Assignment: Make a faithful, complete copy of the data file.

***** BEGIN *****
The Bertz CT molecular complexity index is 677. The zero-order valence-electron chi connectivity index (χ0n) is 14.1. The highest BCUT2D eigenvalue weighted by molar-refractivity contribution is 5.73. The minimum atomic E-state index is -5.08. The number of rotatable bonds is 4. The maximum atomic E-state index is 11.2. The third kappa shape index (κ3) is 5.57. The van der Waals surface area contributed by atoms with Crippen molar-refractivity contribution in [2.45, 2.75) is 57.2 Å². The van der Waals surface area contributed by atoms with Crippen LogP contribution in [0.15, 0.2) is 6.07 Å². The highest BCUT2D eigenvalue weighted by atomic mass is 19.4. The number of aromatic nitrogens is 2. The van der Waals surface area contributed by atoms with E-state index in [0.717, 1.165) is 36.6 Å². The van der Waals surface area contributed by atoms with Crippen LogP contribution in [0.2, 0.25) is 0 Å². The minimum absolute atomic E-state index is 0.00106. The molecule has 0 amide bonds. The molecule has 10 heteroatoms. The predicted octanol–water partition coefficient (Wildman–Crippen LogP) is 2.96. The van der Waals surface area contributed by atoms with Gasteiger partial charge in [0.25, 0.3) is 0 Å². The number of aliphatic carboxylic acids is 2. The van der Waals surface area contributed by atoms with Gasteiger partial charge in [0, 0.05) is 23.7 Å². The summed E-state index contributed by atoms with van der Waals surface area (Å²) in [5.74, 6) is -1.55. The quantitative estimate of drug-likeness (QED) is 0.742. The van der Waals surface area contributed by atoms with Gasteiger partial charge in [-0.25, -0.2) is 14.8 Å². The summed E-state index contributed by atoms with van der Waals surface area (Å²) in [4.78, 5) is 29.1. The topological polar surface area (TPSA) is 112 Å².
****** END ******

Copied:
The Bertz CT molecular complexity index is 677. The zero-order valence-electron chi connectivity index (χ0n) is 14.1. The highest BCUT2D eigenvalue weighted by molar-refractivity contribution is 5.73. The minimum atomic E-state index is -5.08. The number of rotatable bonds is 4. The maximum atomic E-state index is 11.2. The third kappa shape index (κ3) is 5.57. The van der Waals surface area contributed by atoms with Crippen molar-refractivity contribution in [2.45, 2.75) is 57.2 Å². The van der Waals surface area contributed by atoms with Crippen LogP contribution in [0.15, 0.2) is 6.07 Å². The highest BCUT2D eigenvalue weighted by atomic mass is 19.4. The number of aromatic nitrogens is 2. The van der Waals surface area contributed by atoms with E-state index in [0.717, 1.165) is 36.6 Å². The van der Waals surface area contributed by atoms with Crippen LogP contribution in [0.2, 0.25) is 0 Å². The minimum absolute atomic E-state index is 0.00106. The molecule has 0 amide bonds. The molecule has 10 heteroatoms. The predicted octanol–water partition coefficient (Wildman–Crippen LogP) is 2.96. The van der Waals surface area contributed by atoms with Gasteiger partial charge in [0.25, 0.3) is 0 Å². The number of aliphatic carboxylic acids is 2. The van der Waals surface area contributed by atoms with Gasteiger partial charge in [0, 0.05) is 23.7 Å². The summed E-state index contributed by atoms with van der Waals surface area (Å²) in [5.74, 6) is -1.55. The quantitative estimate of drug-likeness (QED) is 0.742. The van der Waals surface area contributed by atoms with Gasteiger partial charge in [-0.25, -0.2) is 14.8 Å². The summed E-state index contributed by atoms with van der Waals surface area (Å²) in [4.78, 5) is 29.1. The topological polar surface area (TPSA) is 112 Å².